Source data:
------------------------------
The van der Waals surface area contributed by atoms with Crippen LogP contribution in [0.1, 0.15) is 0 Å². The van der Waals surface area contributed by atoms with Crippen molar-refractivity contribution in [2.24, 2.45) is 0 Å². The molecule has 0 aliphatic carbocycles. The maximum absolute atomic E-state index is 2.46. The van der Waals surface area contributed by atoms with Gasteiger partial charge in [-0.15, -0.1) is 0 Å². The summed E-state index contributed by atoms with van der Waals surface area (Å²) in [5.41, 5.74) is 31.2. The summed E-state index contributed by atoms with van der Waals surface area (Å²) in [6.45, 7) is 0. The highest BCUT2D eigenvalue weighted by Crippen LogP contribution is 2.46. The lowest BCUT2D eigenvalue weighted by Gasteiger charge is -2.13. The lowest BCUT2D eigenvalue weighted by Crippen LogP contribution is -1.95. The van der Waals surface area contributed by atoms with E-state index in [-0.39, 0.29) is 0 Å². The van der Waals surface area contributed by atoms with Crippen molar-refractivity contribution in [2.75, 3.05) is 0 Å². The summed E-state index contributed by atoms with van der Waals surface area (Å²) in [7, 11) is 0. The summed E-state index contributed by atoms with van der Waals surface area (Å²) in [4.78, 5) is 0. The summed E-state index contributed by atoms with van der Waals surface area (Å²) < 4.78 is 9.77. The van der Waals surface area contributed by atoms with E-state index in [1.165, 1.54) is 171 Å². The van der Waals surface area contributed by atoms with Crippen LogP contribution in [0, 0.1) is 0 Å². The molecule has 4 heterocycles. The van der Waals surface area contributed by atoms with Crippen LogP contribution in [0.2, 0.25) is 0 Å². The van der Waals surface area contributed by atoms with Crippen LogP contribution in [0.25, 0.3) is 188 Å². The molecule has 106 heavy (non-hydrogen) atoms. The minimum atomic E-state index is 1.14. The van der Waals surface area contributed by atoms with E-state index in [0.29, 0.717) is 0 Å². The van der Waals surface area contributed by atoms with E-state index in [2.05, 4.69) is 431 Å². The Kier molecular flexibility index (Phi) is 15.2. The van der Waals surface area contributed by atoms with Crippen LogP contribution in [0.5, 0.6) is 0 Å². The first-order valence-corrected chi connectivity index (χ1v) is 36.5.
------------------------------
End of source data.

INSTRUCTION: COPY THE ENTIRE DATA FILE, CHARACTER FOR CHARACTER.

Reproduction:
The van der Waals surface area contributed by atoms with Crippen LogP contribution in [0.1, 0.15) is 0 Å². The van der Waals surface area contributed by atoms with Crippen molar-refractivity contribution in [2.24, 2.45) is 0 Å². The molecule has 0 aliphatic carbocycles. The maximum absolute atomic E-state index is 2.46. The van der Waals surface area contributed by atoms with Gasteiger partial charge in [-0.15, -0.1) is 0 Å². The summed E-state index contributed by atoms with van der Waals surface area (Å²) in [5.41, 5.74) is 31.2. The summed E-state index contributed by atoms with van der Waals surface area (Å²) in [6.45, 7) is 0. The highest BCUT2D eigenvalue weighted by Crippen LogP contribution is 2.46. The lowest BCUT2D eigenvalue weighted by Gasteiger charge is -2.13. The lowest BCUT2D eigenvalue weighted by Crippen LogP contribution is -1.95. The van der Waals surface area contributed by atoms with E-state index in [-0.39, 0.29) is 0 Å². The van der Waals surface area contributed by atoms with Crippen molar-refractivity contribution in [2.75, 3.05) is 0 Å². The summed E-state index contributed by atoms with van der Waals surface area (Å²) in [7, 11) is 0. The summed E-state index contributed by atoms with van der Waals surface area (Å²) in [4.78, 5) is 0. The summed E-state index contributed by atoms with van der Waals surface area (Å²) < 4.78 is 9.77. The van der Waals surface area contributed by atoms with E-state index in [1.165, 1.54) is 171 Å². The van der Waals surface area contributed by atoms with Crippen LogP contribution in [0, 0.1) is 0 Å². The molecule has 4 heterocycles. The van der Waals surface area contributed by atoms with Crippen LogP contribution in [0.2, 0.25) is 0 Å². The van der Waals surface area contributed by atoms with Crippen LogP contribution in [0.25, 0.3) is 188 Å². The molecule has 106 heavy (non-hydrogen) atoms. The minimum atomic E-state index is 1.14. The van der Waals surface area contributed by atoms with E-state index in [0.29, 0.717) is 0 Å². The van der Waals surface area contributed by atoms with E-state index in [2.05, 4.69) is 431 Å². The Kier molecular flexibility index (Phi) is 15.2. The van der Waals surface area contributed by atoms with Crippen LogP contribution in [0.5, 0.6) is 0 Å². The first-order valence-corrected chi connectivity index (χ1v) is 36.5.